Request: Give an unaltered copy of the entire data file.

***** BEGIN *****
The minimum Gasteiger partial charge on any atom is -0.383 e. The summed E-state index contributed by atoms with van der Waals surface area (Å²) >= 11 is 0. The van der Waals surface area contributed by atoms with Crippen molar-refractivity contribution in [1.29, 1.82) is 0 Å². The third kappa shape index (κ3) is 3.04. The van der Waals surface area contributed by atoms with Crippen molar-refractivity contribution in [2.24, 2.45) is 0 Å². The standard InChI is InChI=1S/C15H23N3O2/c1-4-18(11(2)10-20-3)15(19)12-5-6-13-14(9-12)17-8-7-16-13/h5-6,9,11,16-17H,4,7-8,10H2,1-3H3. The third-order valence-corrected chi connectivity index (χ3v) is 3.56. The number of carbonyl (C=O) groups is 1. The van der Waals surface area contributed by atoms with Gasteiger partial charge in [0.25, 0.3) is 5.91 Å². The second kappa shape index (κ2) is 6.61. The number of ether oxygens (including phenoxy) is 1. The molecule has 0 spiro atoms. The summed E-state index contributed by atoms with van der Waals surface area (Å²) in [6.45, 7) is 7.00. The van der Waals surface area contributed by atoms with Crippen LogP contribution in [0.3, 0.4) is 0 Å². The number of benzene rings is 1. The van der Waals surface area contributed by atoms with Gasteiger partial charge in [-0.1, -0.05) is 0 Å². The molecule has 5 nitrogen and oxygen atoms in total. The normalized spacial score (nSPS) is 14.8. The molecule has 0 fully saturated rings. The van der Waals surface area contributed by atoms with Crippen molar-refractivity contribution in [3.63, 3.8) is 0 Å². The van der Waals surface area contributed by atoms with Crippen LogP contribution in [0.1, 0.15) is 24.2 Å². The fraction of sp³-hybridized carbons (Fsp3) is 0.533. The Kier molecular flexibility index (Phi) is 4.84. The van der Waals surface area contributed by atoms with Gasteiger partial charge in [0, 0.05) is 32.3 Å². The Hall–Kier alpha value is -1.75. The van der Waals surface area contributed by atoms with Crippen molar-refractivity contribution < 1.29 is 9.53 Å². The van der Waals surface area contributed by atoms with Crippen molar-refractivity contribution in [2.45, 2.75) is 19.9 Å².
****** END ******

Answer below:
The minimum Gasteiger partial charge on any atom is -0.383 e. The summed E-state index contributed by atoms with van der Waals surface area (Å²) >= 11 is 0. The van der Waals surface area contributed by atoms with Crippen molar-refractivity contribution in [1.29, 1.82) is 0 Å². The third kappa shape index (κ3) is 3.04. The van der Waals surface area contributed by atoms with Crippen molar-refractivity contribution in [2.24, 2.45) is 0 Å². The standard InChI is InChI=1S/C15H23N3O2/c1-4-18(11(2)10-20-3)15(19)12-5-6-13-14(9-12)17-8-7-16-13/h5-6,9,11,16-17H,4,7-8,10H2,1-3H3. The third-order valence-corrected chi connectivity index (χ3v) is 3.56. The number of carbonyl (C=O) groups is 1. The van der Waals surface area contributed by atoms with Gasteiger partial charge in [0.25, 0.3) is 5.91 Å². The second kappa shape index (κ2) is 6.61. The number of ether oxygens (including phenoxy) is 1. The molecule has 0 spiro atoms. The summed E-state index contributed by atoms with van der Waals surface area (Å²) in [6.45, 7) is 7.00. The van der Waals surface area contributed by atoms with Crippen LogP contribution in [0.3, 0.4) is 0 Å². The number of benzene rings is 1. The van der Waals surface area contributed by atoms with Gasteiger partial charge in [-0.1, -0.05) is 0 Å². The molecule has 5 nitrogen and oxygen atoms in total. The normalized spacial score (nSPS) is 14.8. The molecule has 0 fully saturated rings. The van der Waals surface area contributed by atoms with Crippen molar-refractivity contribution in [3.63, 3.8) is 0 Å². The van der Waals surface area contributed by atoms with Crippen LogP contribution in [0.1, 0.15) is 24.2 Å². The fraction of sp³-hybridized carbons (Fsp3) is 0.533. The Kier molecular flexibility index (Phi) is 4.84. The van der Waals surface area contributed by atoms with Gasteiger partial charge in [0, 0.05) is 32.3 Å². The Hall–Kier alpha value is -1.75. The van der Waals surface area contributed by atoms with Crippen molar-refractivity contribution < 1.29 is 9.53 Å². The van der Waals surface area contributed by atoms with Crippen molar-refractivity contribution in [2.45, 2.75) is 19.9 Å².